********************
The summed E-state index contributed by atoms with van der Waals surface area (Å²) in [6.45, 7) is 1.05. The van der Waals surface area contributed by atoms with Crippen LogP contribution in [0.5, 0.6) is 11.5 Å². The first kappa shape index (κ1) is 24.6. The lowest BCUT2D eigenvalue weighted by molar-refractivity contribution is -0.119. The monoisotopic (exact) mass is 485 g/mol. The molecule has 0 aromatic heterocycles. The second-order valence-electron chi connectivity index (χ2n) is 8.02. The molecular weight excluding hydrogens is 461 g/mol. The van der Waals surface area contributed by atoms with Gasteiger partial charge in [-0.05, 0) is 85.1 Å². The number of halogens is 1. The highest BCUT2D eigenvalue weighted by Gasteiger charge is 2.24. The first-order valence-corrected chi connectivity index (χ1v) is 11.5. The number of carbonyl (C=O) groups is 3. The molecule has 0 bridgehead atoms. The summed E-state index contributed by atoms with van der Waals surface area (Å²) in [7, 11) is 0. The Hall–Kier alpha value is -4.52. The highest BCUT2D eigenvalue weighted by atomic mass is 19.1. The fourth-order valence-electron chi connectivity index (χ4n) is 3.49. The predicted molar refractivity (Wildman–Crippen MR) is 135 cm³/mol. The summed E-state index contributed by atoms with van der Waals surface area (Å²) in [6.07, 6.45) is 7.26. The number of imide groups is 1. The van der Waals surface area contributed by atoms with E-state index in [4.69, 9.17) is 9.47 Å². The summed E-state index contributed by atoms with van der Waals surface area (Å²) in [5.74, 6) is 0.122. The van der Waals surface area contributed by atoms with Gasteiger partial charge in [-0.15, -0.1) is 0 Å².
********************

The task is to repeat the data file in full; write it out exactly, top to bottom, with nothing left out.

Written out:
The summed E-state index contributed by atoms with van der Waals surface area (Å²) in [6.45, 7) is 1.05. The van der Waals surface area contributed by atoms with Crippen LogP contribution in [0.5, 0.6) is 11.5 Å². The first kappa shape index (κ1) is 24.6. The lowest BCUT2D eigenvalue weighted by molar-refractivity contribution is -0.119. The monoisotopic (exact) mass is 485 g/mol. The molecule has 0 aromatic heterocycles. The second-order valence-electron chi connectivity index (χ2n) is 8.02. The molecular weight excluding hydrogens is 461 g/mol. The van der Waals surface area contributed by atoms with Gasteiger partial charge in [-0.05, 0) is 85.1 Å². The number of halogens is 1. The highest BCUT2D eigenvalue weighted by Gasteiger charge is 2.24. The first-order valence-corrected chi connectivity index (χ1v) is 11.5. The number of carbonyl (C=O) groups is 3. The molecule has 0 bridgehead atoms. The summed E-state index contributed by atoms with van der Waals surface area (Å²) in [7, 11) is 0. The Hall–Kier alpha value is -4.52. The highest BCUT2D eigenvalue weighted by atomic mass is 19.1. The fourth-order valence-electron chi connectivity index (χ4n) is 3.49. The predicted molar refractivity (Wildman–Crippen MR) is 135 cm³/mol. The summed E-state index contributed by atoms with van der Waals surface area (Å²) in [6.07, 6.45) is 7.26. The number of imide groups is 1. The van der Waals surface area contributed by atoms with E-state index in [4.69, 9.17) is 9.47 Å². The summed E-state index contributed by atoms with van der Waals surface area (Å²) in [5.74, 6) is 0.122. The van der Waals surface area contributed by atoms with Gasteiger partial charge in [-0.15, -0.1) is 0 Å².